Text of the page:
From the DOE: "The Blueprint for Teaching and Learning in Visual Arts: PreK-12 provides teachers with a path to follow for developing curriculum in visual arts, and provides benchmarks for what children should know, understand, and be able to do in visual arts at critical junctures in their intellectual, physical, and emotional development. In addition, the Blueprint provides school administrators with tools to appropriately supervise visual arts teachers and to recognize and share with parents the potential their children have for achievement in the arts."
"Studio in a School fosters the creative and intellectual development of New York City youth through quality visual arts programs, directed by arts professionals. The organization also collaborates with and develops the ability of those who provide or support arts programming and creative development for youth both in and outside of schools. Studio in a School serves young people by integrating the visual arts into teaching and learning, and provides professional development for artists and teachers."
Upper West Side Based
"AIAVAP began in 1987: “Angela Tripi-Weiss and other artists originally hatched the idea when funding for the art teacher at her daughter’s school was eliminated. Since then, AIAVAP has grown to provide the school with fine art to 52% of the classes.” (“How to Give your Child an Excellent Public Education” by Susan Mansell) Since Mansell’s publication of this book in 1999, Arts in Action VAP grew to provide quality fine art education to over 1000 students in all 36 classrooms of her daughter’s school as well as many other Upper West Side schools."
New York State Education Department’s (NYSED)’s Every Student Succeeds Act (ESSA) plan notes that the Board of Regents establish a workgroup which will consider an “Opportunity to Learn” or “Access to Specific Learning Opportunities” indicator for either accountability or reporting purposes. This indicator would measure student access to (and/or participation in) a full educational program, which would include the “arts and music” for inclusion in the accountability system – either measured through school reports of hours taught, number of courses offered, number of students enrolled, or student survey results.
Under school improvement, within its outline for New York’s Comprehensive Diagnostic Needs Assessment Process, NYSED lists “access to recommended State arts requirements” as an example of data that may be reviewed in this process. Specifically, this would include the percentage of students who have spent a percentage of weekly time in school allocated to dance, music, theatre and visual arts (for grades 1-3, 20% of time; for grades 4-6, 10% of time, and for grades 7-8, 55 hours per year by a certified arts instructor.) New York will also require schools undertaking a Comprehensive Needs Assessment to “incorporate input from relevant community partners,” which includes arts programs.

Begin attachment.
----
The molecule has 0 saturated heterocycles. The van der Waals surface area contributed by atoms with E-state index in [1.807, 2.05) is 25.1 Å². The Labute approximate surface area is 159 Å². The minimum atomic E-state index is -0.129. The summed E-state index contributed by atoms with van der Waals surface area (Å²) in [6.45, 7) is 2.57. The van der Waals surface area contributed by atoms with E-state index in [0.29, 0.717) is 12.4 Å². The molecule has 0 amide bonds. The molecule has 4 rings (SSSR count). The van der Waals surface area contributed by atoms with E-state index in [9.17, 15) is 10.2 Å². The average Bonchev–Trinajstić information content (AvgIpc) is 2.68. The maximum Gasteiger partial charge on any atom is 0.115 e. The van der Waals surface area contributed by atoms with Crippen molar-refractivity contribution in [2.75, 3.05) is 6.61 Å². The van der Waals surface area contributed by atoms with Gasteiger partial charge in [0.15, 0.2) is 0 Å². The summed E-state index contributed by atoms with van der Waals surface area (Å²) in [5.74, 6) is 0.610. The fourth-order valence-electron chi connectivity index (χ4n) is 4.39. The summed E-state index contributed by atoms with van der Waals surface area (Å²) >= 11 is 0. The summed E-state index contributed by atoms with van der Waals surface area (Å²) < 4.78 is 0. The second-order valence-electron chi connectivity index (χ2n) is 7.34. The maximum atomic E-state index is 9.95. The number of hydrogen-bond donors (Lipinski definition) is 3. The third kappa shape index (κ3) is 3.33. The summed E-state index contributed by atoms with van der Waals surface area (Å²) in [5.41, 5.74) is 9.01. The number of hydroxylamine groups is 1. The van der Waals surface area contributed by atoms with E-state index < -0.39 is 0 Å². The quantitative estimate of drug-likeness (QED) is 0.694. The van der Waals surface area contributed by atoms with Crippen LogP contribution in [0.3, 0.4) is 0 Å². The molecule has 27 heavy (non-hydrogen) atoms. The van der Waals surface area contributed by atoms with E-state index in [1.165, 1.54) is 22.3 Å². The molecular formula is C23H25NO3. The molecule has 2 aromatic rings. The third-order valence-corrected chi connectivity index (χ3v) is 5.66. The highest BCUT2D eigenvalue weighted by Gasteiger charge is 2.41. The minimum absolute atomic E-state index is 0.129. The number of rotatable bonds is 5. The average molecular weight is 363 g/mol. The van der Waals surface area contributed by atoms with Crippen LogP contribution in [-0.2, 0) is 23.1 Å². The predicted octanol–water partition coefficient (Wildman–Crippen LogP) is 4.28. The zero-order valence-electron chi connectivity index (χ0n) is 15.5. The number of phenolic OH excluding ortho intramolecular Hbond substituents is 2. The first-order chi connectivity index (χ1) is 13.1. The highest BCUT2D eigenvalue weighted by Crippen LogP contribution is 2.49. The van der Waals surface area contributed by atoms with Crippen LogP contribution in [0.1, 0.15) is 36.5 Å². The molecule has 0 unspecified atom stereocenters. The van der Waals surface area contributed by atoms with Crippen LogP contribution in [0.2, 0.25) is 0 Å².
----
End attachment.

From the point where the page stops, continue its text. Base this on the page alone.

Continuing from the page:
Under the Title IV, Part A, Student Support and Academic Enrichment (SSAE) program, NYSED states that it will work to ensure that students have access to “non-academic support services,” including licensed creative arts therapists. In addition, NYSED acknowledges that it received feedback advocating for the inclusion of creative arts therapists as Specialized Instructional Support Personnel in the State under ESSA. NYSED states that it will leverage SSAE state activities funds to encourage more schools to provide advanced and/or career-related arts coursework and recognize the arts as a pathway to graduation and career readiness, among other things. Under Title IV, Part B, NYSED states that it will provide Science, Technology, Engineering, Arts, and Mathematics (STEAM) professional development to 21st Century Community Learning Centers (21st CCLC) subgrantees.
ESSA requires States to rate schools based on the performance of all groups of students, including on an additional indicator of school quality or student success that is valid, reliable, comparable and Statewide. By leaving open the possibility of including access specific learning opportunities (including the arts) as a future additional indicator in its accountability system, New York could in the future collect statewide data on this indicator and use it to assess how schools are performing in providing a well-rounded and supportive education for students. New York plans to address the arts’ role in education in many ways, including by providing resources for arts integration in schools, arts career pathways, professional development in the arts for 21st CCLC leaders, and creative arts therapists.
These plan components provide an opportunity to shape how your State, school districts and schools implement them.
You can engage your local education agency (LEA) and its leaders and remind them that Federal programs like Title I, as well as 21st CCLC and SSAE can support arts education activities. You may also want to discuss with them how you can be a partner in helping them provide a well-rounded education for students in your community.
If you want to assist in generating arts-integration guidelines or STEAM professional development programs, you can reach out to NYSED. You can obtain contact information for your State Department of Education here.